Political Climate 2017-07-04T01:46:33+00:00

California Perspective – Political Climate


Originally Published in The Jacobsen on February 28, 2017
California Biodiesel Industry Commentary

Much like the planet’s climate, the American political climate is heating up. As has often been the case in recent years, California is at the epicenter of this climate fight. Most recently a battle is brewing over whether the president can defund California’s federal subsidies over immigration. Specifically, if California votes to declare itself a sanctuary state can Trump withhold federal funds from the Golden State?

He told Fox News host Bill O’Reilly, “We give tremendous amounts of money to California,” but he’s apparently not aware of how much California contributes to the rest of the country. Dollar-for-dollar, California gives more than it gets from the federal government. It’s the 6th largest economy in the world and could be the 5th largest after the Brexit dust settles. Based on GDP alone California is 50% larger than it’s nearest rival state, Texas.

But lest anyone forget that we still live in a representative democracy with 3 distinct and equal branches of government with a time-tested system of checks and balances, the courts have restricted a president’s ability to hold back funds from state and local governments. There must be a connection between the federal funds and the local program that’s being deprived. For example, federal healthcare dollars can’t be withheld over immigration disputes. The same goes for FEMA dollars that might come to California to address the failing spillway at the Oroville dam. Also, executive orders are not statutes, which are laws that can only be passed by Congress. And Congress has the exclusive power to appropriate money.

But that’s just California! In general it seems as if the Trump administration has decided to shake things up on all fronts, which is admittedly why he was elected. I wonder how sustainable his adversarial position is, however. It’s important to keep in mind that we do live in a globalized world. The train left that station decades ago, for better or worse.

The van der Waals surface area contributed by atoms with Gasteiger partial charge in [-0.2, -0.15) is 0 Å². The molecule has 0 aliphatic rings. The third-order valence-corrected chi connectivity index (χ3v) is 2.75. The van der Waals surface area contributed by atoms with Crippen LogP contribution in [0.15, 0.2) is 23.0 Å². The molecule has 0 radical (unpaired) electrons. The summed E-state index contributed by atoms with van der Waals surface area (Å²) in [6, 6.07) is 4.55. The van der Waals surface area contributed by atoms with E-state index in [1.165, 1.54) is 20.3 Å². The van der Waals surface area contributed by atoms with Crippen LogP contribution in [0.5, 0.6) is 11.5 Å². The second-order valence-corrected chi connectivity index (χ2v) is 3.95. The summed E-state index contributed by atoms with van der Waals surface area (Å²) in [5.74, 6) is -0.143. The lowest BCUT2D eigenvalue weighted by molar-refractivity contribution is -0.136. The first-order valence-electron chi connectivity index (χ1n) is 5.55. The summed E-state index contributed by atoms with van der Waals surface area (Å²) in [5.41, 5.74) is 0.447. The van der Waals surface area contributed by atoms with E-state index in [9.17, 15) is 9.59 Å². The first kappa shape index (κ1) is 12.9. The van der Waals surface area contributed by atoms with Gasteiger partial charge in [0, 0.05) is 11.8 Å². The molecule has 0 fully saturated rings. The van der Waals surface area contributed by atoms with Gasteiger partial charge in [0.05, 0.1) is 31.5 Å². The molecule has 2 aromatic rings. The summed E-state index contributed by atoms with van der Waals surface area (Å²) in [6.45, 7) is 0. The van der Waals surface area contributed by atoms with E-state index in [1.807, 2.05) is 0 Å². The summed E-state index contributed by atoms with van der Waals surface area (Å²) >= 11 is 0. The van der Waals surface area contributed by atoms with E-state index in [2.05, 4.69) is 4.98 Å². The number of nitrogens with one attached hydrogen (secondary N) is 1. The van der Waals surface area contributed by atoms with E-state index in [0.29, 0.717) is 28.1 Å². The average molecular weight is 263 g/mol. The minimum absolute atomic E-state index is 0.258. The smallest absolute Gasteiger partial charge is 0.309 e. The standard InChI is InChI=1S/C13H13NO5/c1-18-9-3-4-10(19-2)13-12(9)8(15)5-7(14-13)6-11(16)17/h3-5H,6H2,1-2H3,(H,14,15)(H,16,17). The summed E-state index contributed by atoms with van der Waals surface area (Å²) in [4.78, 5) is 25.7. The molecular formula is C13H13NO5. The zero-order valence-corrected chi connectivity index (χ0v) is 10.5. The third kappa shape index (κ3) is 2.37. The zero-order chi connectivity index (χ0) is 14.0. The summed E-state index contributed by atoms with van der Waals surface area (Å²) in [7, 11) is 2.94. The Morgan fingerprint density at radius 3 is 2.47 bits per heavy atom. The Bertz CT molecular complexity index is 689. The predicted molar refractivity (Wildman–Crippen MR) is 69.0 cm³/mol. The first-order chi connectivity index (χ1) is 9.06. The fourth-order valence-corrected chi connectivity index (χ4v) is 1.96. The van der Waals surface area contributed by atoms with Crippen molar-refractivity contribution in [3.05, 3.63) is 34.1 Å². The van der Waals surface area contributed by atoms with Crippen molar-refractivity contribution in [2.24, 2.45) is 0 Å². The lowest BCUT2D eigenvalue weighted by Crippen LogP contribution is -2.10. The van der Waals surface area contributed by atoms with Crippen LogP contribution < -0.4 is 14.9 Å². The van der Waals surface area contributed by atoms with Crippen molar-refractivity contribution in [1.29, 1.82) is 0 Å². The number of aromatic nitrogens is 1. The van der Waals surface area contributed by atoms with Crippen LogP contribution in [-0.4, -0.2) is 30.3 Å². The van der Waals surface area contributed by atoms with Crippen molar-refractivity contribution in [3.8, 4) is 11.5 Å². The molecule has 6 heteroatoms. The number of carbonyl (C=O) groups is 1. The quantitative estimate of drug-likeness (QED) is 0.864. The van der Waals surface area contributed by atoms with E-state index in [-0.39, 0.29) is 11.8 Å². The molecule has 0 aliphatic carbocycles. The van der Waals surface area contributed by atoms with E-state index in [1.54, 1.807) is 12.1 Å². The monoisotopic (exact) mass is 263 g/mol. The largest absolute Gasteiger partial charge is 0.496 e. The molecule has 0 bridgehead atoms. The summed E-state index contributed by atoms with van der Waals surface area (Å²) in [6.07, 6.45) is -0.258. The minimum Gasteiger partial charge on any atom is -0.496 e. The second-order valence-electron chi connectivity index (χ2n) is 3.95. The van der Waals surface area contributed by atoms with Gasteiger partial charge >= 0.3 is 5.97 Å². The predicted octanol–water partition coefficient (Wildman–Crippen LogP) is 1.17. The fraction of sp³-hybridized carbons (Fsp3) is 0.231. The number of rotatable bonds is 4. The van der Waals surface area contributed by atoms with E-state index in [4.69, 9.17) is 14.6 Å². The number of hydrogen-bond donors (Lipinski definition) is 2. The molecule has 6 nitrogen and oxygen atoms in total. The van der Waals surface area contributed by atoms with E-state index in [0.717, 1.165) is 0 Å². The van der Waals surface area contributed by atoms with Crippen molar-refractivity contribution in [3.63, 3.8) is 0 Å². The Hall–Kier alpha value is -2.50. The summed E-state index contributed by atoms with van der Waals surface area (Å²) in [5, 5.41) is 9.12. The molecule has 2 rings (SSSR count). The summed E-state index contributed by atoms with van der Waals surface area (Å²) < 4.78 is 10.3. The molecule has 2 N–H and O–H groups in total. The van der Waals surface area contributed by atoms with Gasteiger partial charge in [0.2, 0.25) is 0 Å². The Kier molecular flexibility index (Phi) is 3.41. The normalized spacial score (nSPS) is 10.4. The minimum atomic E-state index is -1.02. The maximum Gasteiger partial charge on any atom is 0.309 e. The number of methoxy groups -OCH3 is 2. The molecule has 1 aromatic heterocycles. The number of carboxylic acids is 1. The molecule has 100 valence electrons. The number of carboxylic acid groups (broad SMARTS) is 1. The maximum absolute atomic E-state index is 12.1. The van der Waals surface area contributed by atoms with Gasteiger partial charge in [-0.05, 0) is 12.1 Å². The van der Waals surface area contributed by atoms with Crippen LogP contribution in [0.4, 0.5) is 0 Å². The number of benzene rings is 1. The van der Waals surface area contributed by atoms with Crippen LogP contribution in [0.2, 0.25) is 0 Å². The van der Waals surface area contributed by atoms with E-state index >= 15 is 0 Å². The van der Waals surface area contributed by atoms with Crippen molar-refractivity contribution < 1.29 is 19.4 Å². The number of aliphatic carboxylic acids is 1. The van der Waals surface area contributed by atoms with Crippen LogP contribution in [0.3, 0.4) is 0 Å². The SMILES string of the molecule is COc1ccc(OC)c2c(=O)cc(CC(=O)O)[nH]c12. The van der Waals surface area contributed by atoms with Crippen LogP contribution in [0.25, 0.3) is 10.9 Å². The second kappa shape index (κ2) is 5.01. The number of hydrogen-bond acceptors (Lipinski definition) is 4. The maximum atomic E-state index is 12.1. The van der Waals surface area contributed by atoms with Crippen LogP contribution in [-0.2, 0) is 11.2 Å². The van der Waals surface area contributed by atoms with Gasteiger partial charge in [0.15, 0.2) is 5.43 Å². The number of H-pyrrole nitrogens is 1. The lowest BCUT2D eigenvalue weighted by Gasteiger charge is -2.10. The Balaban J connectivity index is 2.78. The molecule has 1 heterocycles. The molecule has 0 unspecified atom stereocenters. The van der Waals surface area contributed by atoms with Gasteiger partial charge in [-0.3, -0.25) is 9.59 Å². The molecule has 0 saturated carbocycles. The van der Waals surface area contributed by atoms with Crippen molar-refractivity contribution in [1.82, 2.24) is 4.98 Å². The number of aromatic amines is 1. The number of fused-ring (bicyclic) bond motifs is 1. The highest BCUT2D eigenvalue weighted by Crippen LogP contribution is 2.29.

Trade wars would hurt American farmers and other commodity suppliers. Keep in mind that roughly 20% of farm revenue comes from foreign customers. President Trump may have demonstrated his real estate acumen throughout his career prior to being elected to the highest office in the land, but I wonder if he understands how commodity markets function. Perhaps it’s time for our Ag industry to school him.

This reminds me of a story from my childhood. When I was about 8 years old I asked my mom if I could take apart the kitchen radio. She listened to the news every morning on that radio while preparing breakfast for our family and lunches for us kids to take to school every day. She was hesitant but didn’t want to stifle her youngest son’s creative and budding technical curiosity, so she relented. I promised that I would put it all back together just as I had found it so it would function reliably. Can you guess how this story ends? That’s correct. My weekly allowance was docked for several months until I could pay for a new radio for my mom. The lesson here is, don’t try and dismantle something you don’t know how to fix, or improve. We cannot afford to have our markets tinkered with.